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... In addition to innovative business models and financing gates, SI initiatives focused on organizational forms also refer to: local energy markets and peer to peer trading [44,105,126]; industrial community energies [146,147]; renewable energy cooperatives, e.g., [147][148][149]; community energy storage [42,59,92,113,114]; and the integration of smart and digital tools to innovative community energy developments, e.g., VPPs [124]. [28,71]; co-production of energy services [21,134,[150][151][152][153]; shared governance of community energy [122]; participatory development of tools to support local energy transitions [154]; co-creation for unlocking sustainable transitions and envisioning energy pathways [1,117,155,156]; public participation [99,157]; and self-governance [118,158]; innovative social configurations related to the presence of intermediaries [53,54,159], local entrepreneurship [98,160], the development of social networks [45,112,135,159,161], and new actors coalitions [162]. Out of the 64 papers on this category, eight also connect new forms of governance and social configurations for the energy transition to the discourse of energy democracy [63,153,[162][163][164][165][166][167]. ...
... On the economic side, it has been reported: difficulty in securing funding [35,67,134,136,158,187] due to the communal aspect of most initiatives; lack of financial resources within the community [18,33,45,47,100,103,144,148,172,188,189] and absence of financial support schemes [144,189,190]; split-incentive issues (e.g., in social housing [187]); availability of cheaper nonrenewable energy [185]; lack of or low profitability of business models [59,125,148]; high grid connection and infrastructural upgrade costs [74,113,140,172,185,191,192]; risk capital (e.g., development of community wind energy schemes [172]); economic burden from taxes and levies (e.g., in CES [92]); high upfront investment (e.g., Solar PV [1,142]); and payment scheme not suited to local socio-economic conditions (e.g., household energy transitions in Zambia [120]). [172] noticed that planning requirements and bureaucracy for small-scale developments can be similar to large-scale ones. ...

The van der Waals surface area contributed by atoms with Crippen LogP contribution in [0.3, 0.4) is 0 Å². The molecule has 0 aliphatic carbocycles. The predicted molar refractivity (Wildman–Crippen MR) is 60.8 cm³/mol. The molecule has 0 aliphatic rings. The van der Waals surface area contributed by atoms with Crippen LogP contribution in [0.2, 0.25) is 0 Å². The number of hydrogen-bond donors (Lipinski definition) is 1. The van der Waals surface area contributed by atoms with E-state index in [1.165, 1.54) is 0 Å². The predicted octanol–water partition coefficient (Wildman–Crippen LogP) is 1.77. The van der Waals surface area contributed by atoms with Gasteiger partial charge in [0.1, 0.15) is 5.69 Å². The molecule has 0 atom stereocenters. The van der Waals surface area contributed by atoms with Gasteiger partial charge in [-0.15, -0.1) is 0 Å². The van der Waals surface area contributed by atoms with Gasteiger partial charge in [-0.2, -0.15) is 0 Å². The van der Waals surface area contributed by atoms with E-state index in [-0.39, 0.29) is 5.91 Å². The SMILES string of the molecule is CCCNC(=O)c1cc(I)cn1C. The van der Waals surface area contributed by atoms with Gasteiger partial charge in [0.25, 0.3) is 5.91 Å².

... For initiatives that involve RE generation, the initial enabler is of a regulatory nature since energy markets must be liberalized and allow the participation of new prosumers and flexible electricity purchase as mentioned by [42,45,47,185]. Moreover, the ability to get loans and grants at better conditions [2,138,158,169,188], the decreasing cost of solar PV and wind technologies [19,67,100,137,185], the presence of social capital [4,202], and the involvement and empowerment of the community from early stages, i.e., co-creation [1,75,81,114,152], are emphasized by the aforementioned references. Initiation can be facilitated by the presence of national-level directives and debates as highlighted by Refs. ...
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... Numerous studies from other countries have analyzed community energy systems, highlighting the dynamic growth of this social and organizational innovation in the energy sector. Among these country studies are analysis related to developments in Belgium [22], Italy [23], the United Kingdom [24][25][26], the US [27], Denmark [28,29], Netherlands [30][31][32], Norway [33], Canada and New Zealand [34], Australia [35], and Japan [36,37]. In these studies, various topics are dealt with, including aspects such as community-related aspects, economic aspects, and spatial references [38]. ...